Wednesday, 5 February 2014

Cartoon Shorts 1928-1964

From the 1920s to 1960s, theatrical cartoons were produced in huge numbers, and usually shown before a feature film in a movie theater.

Walt Disney's Mickey Mouse cartoons were the most popular cartoon series in the United States in the 1920's and 1930's. The Silly Symphonies, debuted in 1929 with 'The Skeleton Dance'. Each Silly Symphony was a one-shot cartoon centered around music or a particular theme. Walt Disney's 1928 cartoon 'Steamboat Willie' starring Mickey Mouse was the first cartoon to be perfectly synchronized with sound. The first cartoon to be released in  three-strip Technicolor was the Silly Symphony 'Flowers and Trees' (1932).

Mickey Mouse had switched to Technicolor in 1935, by which time the series had added several major supporting characters, among them Mickey's dog Pluto and their friends Donald Duck and Goofy. Donald, Goofy, and Pluto would all be appearing in series of their own by 1940, and the Donald Duck cartoons would eventually eclipse the Mickey Mouse series in popularity. The Silly Symphonies, which garnered seven Academy Awards, ended in 1939.

Warner Bros Cartoons was one of the most successful animation studios and were responsible for the Looney Tunes and Merrie Melodies theatrical cartoon short subjects. The characters featured in these cartoons, including Bugs Bunny, Daffy Duck, Porky Pig, Speedy Gonzales, Wile E. Coyote and The Road Runner, are among the most famous and recognizable characters in the world. Many of the creative staff members at the studio, including directors and animators such as Chuck Jones, Friz Freleng, Robert McKimson, Tex Avery, Robert Clampett and Frank Tashlin, are considered major figures in the art and history of traditional animation.

Tom and Jerry is a series of theatrical animated cartoon films created by William Hanna and Joseph Barbera for Metro-Goldwyn-Mayer, centering on a rivalry between a cat (Tom) and a mouse (Jerry) whose chases include slapstick comedy. Hanna and Barbera ultimately wrote, produced, and directed 114 Tom and Jerry shorts at the MGM cartoon studio in Hollywood from 1940 to 1957. The original series is notable for having won seven Academy Awards, tying with Walt Disney's Silly Symphonies as the theatrical animated series with the most Oscars. A longtime television staple, Tom and Jerry has a worldwide audience and has been recognized as one of the most famous and longest-lived rivalries in American cinema. [Wikipedia]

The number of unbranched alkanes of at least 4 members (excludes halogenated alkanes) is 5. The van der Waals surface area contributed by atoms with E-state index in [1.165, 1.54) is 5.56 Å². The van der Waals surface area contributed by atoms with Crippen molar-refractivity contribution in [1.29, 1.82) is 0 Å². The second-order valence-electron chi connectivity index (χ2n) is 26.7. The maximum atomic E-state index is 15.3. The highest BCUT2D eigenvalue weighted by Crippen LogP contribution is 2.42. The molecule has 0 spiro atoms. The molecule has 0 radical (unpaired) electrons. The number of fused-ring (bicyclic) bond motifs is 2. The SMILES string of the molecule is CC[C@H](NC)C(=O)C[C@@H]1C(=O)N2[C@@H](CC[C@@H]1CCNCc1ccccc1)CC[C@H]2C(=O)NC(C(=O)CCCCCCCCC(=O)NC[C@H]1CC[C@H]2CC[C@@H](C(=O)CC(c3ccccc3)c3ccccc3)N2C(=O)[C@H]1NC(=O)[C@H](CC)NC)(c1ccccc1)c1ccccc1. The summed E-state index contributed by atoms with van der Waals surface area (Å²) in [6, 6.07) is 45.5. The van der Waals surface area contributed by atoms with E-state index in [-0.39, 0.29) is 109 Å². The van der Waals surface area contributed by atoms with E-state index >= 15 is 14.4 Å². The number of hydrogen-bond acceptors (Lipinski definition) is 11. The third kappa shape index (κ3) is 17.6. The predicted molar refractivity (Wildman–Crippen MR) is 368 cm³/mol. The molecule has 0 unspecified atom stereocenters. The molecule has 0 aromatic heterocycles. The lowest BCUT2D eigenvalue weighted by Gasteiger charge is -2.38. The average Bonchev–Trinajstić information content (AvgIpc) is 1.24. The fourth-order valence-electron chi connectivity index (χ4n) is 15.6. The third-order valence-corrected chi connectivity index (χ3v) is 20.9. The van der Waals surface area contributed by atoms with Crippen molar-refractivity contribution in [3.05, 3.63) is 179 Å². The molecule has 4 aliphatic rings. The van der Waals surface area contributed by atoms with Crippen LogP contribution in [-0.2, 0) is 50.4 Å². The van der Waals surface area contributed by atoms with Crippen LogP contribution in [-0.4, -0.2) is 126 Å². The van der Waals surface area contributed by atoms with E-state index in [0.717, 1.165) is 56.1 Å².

Steamboat Willie (1928)

Nutty Notes (1929)

Skeleton Dance (1929)

Babes in the Woods (1932)

King Neptune (1932)

Mickey's Good Deed (1932)

The Klondike Kid (1932)

Father Noah's Ark (1933)

The Three Little Pigs (1933)

The Mad Doctor (1933)

Ye Olden Days (1933)

Popeye Meets Sinbad the Sailor (1936)

Lonesome Ghosts (1937)

The Old Mill (1937)

Sea Scouts (1939)

Donald's Dog Laundry (1940)

The Riveter (1940)

Abdul the Bulbul Ameer (1941)

The Night Before Christmas (1941)

The Art of Self Defense (1941)

Timber (1941)

Blitz Wolf (1942)

Fraidy Cat (1942)

Symphony Hour (1942)

Baby Puss (1943)

Der Feuhrer's Face (1943)

Dumb-Hounded (1943)

Red Hot Riding Hood (1943)

Sufferin' Cats (1943)

The Yankee Doodle Mouse (1943)

Polar Pest (1944)

No Sail (1945)

Old Sequoia (1945)

The Port of Missing Mouse (1945)

Quiet Please! (1945)

The Shooting of Dan McGoo (1945)

Swing Shift Cinderella (1945)

Tee for Two (1945)

Wild and Woolfy (1945)

Frank Duck Brings 'Em Back Alive (1945)

The Great Piggy Bank Robbery (1946)

Knight for a Day (1946)

Northwest Hounded Police (1946)

Springtime for Thomas (1946)

The Cat Concerto (1947)

Clown of the Jungle (1947)

Dr. Jekyll and Mr. Mouse (1947)

The Big Wash (1948)

Little Rural Riding Hood (1949)

Out-Foxed (1949)

Sea Salts (1949)

Tennis Chumps (1949)

Cue Ball Cat (1950)

Puss Cafe (1950)

Cold War (1951)

Corn Chips (1951)

His Mouse Friday (1951)

Magical Maestro (1952)

Trick or Treat (1952)

The Two Mouseketeers (1952)

Duck Dodgers in the 24½th Century (1953) art by Tom Whalen

Popeye The Ace of Space (1953)

Boo Moon (1954)

What's Opera Doc? (1957) art by Tom Whalen

The Pink Phink (1964)

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